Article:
3.1. Pain Assessment
Overall improvement was noted in ISD-treated patients, with considerable satisfaction in 89% of patients on average.
The patients at first reported an improvement of their radicular pain with a mean reduction of 3.4/10 on visual analog scale (VAS) (scale for 0: absent pain to 10: severe intolerable pain necessitating intravenous treatment).
In the preoperative period, radicular pain had a mean score of 8.6/10 on VAS (5–10). Whereas in the immediate post-op period, the pain mean score was 4.3/10 on VAS (1–7).
Patients achieved maximum improvement after an average period of 6 months, with a mean score of 1.8/10 on VAS (0–5), and up to 83% of patients were pain free (Figure 4).
3.2. Disability Assessment
The Oswestry low back disability questionnaire score (ODI) improved from a mean of 68.1% in the pre-op period (23%–91%) to 17.8% at 3 months (0%–52%) and <10% at a 6-month followup () (Figure 5).
3.3. Disc Height
The preoperative disc height was measured by MRI, with a mean of 1.2 cm (0.4–1.6 cm) and intervertebral space on lateral X-ray view measured manually had a mean of 1.3 cm (0.7–1.6 cm). Whereas, in post-op evaluation only spine X-ray was done (due to the elevated cost of MRI) and the mean measured intervertebral space was 1.75 cm (1.2–2.4 cm).
Radiologic changes, on lateral views in neutral position in lumbosacral spine X-ray, in the disk height of the stabilized segment, were increased significantly from preoperative to immediate postoperative evaluation (). This increase persisted at 3-month followup () (Figure 6).
3.4. Segmental Lordotic Angles
The range of motion measured by the segmental lordotic angle in stabilized segment decreased postoperatively (°) compared to the preoperative measured values (°). This change was not statistically significant ().
Although adjacent segment ROM showed a decrease on post-op X-ray, there was no statistical significance (Figure 6).
3.5. Operative Characteristics
The prominent characteristic of this surgery is a low level of postoperative pain. And so, the decompression is done by removal of ligamentum flavum and the reestablishment of the dynamics of the spine plays a major role in the resolution of back pain. Restoration of the height of the intervertebral disc relieves the pressure on the sinuvertebral nerve which plays a major role in decreasing paraspinal muscles spasm despite the back pain.
In addition, the amount of blood loss with ISD procedure () compared to rigid stabilization () was found to be reduced ().
Rigid spinal fusion is a mandatory procedure for the management of lumbar instability although it could be associated with different types of complications such as device failure, osteoporosis, and spinal deformity by changing the spinal mechanical activities, leading to adjacent segment disease . The fusion technique shifts the center of rotation of vertebral body over the disc leading to an increase in the stress on the facets and/or disc of the adjacent mobile segment. The increase of stress induces several changes in the mobility of the adjacent segment and elevation of intradiscal pressure . And so, it can lead to disc degeneration which precedes the facet degeneration .
Some authors do not agree with the theory of adjacent segment degeneration and in a prospective study conducted in Spain, disc degeneration post lumbar fusion appeared homogeneously at several levels cephalad to fusion and seemed to be determined more by individual characteristics than by fusion itself .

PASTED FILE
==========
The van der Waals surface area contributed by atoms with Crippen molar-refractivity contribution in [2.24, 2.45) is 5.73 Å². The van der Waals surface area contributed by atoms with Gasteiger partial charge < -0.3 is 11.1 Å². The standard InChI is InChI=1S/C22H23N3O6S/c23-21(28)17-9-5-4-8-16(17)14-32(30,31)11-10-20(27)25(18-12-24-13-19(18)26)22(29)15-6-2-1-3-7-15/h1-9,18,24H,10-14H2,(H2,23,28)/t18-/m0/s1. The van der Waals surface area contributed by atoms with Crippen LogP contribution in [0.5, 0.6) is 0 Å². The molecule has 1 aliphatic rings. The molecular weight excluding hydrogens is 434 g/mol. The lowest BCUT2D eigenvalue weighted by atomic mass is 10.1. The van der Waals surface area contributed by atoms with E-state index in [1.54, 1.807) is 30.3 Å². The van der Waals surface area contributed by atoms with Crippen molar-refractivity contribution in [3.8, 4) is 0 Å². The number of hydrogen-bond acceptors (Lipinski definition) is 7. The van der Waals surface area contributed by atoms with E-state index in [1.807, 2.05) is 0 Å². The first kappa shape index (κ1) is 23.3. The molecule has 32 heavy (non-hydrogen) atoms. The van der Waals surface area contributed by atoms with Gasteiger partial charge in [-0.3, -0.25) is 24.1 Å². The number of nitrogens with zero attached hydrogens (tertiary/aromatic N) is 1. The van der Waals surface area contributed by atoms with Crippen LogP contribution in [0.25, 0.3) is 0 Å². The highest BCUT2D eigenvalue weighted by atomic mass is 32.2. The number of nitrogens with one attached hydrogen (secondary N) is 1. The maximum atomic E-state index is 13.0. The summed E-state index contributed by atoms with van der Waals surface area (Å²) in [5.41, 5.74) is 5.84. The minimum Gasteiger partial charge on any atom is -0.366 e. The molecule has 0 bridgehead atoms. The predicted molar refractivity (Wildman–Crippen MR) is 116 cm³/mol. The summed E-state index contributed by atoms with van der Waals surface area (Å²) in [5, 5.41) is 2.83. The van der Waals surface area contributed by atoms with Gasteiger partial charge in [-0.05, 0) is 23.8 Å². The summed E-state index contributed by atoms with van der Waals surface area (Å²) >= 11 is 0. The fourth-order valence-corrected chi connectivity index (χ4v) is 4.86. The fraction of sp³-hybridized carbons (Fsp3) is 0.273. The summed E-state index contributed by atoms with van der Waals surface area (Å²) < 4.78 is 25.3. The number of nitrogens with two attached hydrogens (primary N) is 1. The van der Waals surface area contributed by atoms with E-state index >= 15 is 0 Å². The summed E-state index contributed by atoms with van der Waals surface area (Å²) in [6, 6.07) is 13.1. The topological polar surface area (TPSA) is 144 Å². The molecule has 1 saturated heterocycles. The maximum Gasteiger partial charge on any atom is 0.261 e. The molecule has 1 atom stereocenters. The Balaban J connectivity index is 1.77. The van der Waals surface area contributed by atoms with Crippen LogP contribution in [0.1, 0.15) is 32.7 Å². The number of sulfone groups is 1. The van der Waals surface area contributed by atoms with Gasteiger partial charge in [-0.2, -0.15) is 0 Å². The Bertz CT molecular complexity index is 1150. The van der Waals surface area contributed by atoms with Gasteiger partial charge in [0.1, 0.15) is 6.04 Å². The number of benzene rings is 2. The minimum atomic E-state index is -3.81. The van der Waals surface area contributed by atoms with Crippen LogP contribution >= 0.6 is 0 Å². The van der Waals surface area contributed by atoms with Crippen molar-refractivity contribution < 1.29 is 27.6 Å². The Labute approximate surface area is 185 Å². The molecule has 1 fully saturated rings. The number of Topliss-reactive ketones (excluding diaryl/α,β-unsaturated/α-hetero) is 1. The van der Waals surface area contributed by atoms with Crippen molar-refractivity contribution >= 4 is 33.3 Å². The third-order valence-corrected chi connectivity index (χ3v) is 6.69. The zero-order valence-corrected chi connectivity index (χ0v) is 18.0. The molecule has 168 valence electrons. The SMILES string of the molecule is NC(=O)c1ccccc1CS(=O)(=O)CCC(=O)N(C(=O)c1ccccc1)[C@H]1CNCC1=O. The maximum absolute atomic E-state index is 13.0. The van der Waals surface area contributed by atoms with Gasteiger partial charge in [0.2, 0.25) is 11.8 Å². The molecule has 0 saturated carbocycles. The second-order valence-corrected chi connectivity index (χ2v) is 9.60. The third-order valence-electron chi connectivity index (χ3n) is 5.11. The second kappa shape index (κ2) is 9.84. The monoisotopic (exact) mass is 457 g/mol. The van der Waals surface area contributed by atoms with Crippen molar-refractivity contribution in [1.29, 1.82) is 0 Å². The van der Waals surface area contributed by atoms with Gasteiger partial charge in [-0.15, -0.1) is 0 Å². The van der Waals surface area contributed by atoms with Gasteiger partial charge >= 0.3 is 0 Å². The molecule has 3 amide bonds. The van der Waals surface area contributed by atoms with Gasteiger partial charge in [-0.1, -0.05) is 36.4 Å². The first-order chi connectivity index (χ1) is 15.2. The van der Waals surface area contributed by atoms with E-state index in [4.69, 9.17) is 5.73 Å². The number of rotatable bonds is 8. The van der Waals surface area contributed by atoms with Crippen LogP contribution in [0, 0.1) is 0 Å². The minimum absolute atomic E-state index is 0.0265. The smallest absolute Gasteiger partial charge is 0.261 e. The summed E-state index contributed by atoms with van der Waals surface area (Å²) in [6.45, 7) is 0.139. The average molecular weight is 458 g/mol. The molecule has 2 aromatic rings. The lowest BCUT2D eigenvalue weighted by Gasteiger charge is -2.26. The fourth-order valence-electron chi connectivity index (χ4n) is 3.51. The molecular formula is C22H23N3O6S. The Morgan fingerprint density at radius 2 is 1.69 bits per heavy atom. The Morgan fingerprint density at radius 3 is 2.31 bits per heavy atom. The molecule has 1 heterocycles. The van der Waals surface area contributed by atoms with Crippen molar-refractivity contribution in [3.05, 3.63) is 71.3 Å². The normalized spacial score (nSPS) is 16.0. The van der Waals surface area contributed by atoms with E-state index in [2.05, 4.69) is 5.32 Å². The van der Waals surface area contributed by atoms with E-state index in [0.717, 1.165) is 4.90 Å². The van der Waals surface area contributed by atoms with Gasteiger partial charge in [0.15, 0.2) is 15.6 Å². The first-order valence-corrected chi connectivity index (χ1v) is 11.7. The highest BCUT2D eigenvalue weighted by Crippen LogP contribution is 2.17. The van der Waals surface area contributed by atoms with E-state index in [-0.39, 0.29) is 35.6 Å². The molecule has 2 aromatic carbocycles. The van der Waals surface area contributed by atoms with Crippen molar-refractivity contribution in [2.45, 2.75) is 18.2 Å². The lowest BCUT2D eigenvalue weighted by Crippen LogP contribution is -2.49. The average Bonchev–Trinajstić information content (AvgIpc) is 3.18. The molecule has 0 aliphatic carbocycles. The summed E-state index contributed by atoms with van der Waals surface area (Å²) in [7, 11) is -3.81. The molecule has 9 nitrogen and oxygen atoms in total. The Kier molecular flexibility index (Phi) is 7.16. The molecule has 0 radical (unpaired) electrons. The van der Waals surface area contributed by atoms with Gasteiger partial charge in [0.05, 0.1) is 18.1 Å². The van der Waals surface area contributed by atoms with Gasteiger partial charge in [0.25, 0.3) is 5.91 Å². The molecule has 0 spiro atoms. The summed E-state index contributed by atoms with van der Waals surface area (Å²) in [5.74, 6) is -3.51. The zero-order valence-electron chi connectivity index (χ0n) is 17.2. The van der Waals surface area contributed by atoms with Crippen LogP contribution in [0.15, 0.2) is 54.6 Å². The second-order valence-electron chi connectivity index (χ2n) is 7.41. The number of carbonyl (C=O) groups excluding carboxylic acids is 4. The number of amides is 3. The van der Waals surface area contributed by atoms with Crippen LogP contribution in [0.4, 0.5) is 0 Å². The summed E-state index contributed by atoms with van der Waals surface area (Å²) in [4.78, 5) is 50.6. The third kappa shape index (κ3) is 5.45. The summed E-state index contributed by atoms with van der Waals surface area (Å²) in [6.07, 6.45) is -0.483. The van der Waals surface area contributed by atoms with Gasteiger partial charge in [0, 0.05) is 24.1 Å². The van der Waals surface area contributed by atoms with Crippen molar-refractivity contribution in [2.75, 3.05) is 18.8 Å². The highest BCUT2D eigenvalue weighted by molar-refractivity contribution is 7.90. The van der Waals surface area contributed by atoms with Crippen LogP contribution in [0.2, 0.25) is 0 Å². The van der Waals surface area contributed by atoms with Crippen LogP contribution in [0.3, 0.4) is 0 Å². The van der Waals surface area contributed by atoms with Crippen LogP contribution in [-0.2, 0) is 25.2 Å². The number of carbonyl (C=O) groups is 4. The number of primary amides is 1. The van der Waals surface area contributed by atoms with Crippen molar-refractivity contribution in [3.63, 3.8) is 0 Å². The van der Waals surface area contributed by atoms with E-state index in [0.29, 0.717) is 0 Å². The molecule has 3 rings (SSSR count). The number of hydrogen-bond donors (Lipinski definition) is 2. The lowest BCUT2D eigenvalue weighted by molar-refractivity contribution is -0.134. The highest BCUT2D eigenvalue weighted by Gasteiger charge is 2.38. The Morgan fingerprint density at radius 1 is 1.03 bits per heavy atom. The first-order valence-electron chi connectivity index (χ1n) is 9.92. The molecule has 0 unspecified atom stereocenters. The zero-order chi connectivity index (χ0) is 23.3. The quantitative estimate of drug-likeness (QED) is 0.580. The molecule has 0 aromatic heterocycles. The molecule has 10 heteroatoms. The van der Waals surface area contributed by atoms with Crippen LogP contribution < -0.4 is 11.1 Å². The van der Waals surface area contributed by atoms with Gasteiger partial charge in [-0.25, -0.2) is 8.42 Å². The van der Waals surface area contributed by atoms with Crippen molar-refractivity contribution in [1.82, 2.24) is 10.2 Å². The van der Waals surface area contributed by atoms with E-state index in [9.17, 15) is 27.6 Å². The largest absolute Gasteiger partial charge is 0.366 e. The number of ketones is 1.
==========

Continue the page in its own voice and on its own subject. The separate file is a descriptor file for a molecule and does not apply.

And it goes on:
In our experience, after a long followup period, we have remarked that adjacent segment disease is a serious problem that causes refractory pain to medical treatment, which necessitated long segment fusion which leads to limitation of back motion and spinal deformities . In addition, the refractory pain to medical treatment has high cost both on individual and national levels.
To avoid these adverse effects, the achievement of ideal mobility is important. Thus, dynamic stabilization devices would appear to represent a notable technological advantage.
Posterior dynamic stabilization is done to decrease and/or avoid the harmful effects of rigid fusion, like listhesis, instability, hypertrophic facet joint arthritis, herniated nucleus pulposus, and stenosis.
Several studies comparing interspinal distractor or dynamic pedicular system to posterior lumbar interbody fusion (PLIF) were conducted and showed promising results [14, 15]. We did not try dynamic pedicular system since we had satisfactory results with the interspinous spacer.
The interspinous dynamic stabilization system, with preservation of the disc and facet, creates a favorable environment in the motion segment by reducing the loading on these joints and allowing more normal motion.
The clinical outcomes of patients in our study improved significantly during the follow-up period, not only at 3 and 6 months, but also in the early post-op period.
The system increased the distraction posteriorly and improved the anterior disc space height and articular process pressure which decreased the stenosis, liberated the nerve roots and the foramina , and reduced neural pain transmission via the dorsal root ganglia despite decreased overall painful stimuli and transmission .
The followup with serial X-rays showed no evidence of osteophytes at articular facets level as noted in rigid fixation. We conclude that ISD not only decreases the load on the facets, but also impairs osteophytes formation. Decreasing the load in addition to the impairment of osteophytes formation is an additional proof that posterior dynamic stabilization is an effective method to treat and to prevent adjacent segment disease. It also shows that this type of fusion not only preserves normal motion, but it prevents further degenerative process by maintaining patient’s own lumbar kinematics and reducinginstability.